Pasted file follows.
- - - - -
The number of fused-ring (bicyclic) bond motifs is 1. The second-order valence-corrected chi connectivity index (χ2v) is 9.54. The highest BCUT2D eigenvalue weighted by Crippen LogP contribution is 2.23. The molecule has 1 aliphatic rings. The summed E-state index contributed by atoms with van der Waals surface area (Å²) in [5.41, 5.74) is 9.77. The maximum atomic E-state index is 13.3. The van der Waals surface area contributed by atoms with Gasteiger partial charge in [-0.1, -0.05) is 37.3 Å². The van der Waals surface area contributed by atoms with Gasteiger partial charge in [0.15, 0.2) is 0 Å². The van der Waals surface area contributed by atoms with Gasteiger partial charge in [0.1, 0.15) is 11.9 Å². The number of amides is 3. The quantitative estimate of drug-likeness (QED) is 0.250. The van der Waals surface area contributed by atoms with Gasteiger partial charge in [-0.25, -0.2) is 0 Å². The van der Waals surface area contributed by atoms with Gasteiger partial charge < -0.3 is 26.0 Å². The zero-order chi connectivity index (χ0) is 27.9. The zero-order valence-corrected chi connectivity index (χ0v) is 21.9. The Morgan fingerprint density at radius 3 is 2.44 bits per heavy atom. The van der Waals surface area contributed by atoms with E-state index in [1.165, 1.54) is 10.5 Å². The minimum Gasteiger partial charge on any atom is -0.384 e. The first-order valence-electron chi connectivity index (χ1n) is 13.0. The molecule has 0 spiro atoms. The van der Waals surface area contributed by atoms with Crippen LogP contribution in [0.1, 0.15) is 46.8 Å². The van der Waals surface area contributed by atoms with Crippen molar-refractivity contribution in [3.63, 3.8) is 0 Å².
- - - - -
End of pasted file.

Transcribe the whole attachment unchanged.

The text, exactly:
The number of fused-ring (bicyclic) bond motifs is 1. The second-order valence-corrected chi connectivity index (χ2v) is 9.54. The highest BCUT2D eigenvalue weighted by Crippen LogP contribution is 2.23. The molecule has 1 aliphatic rings. The summed E-state index contributed by atoms with van der Waals surface area (Å²) in [5.41, 5.74) is 9.77. The maximum atomic E-state index is 13.3. The van der Waals surface area contributed by atoms with Gasteiger partial charge in [-0.1, -0.05) is 37.3 Å². The van der Waals surface area contributed by atoms with Gasteiger partial charge in [0.15, 0.2) is 0 Å². The van der Waals surface area contributed by atoms with Gasteiger partial charge in [0.1, 0.15) is 11.9 Å². The number of amides is 3. The quantitative estimate of drug-likeness (QED) is 0.250. The van der Waals surface area contributed by atoms with Gasteiger partial charge in [-0.25, -0.2) is 0 Å². The van der Waals surface area contributed by atoms with Gasteiger partial charge < -0.3 is 26.0 Å². The zero-order chi connectivity index (χ0) is 27.9. The zero-order valence-corrected chi connectivity index (χ0v) is 21.9. The Morgan fingerprint density at radius 3 is 2.44 bits per heavy atom. The van der Waals surface area contributed by atoms with E-state index in [1.165, 1.54) is 10.5 Å². The minimum Gasteiger partial charge on any atom is -0.384 e. The first-order valence-electron chi connectivity index (χ1n) is 13.0. The molecule has 0 spiro atoms. The van der Waals surface area contributed by atoms with Crippen LogP contribution in [0.1, 0.15) is 46.8 Å². The van der Waals surface area contributed by atoms with Crippen molar-refractivity contribution in [3.63, 3.8) is 0 Å².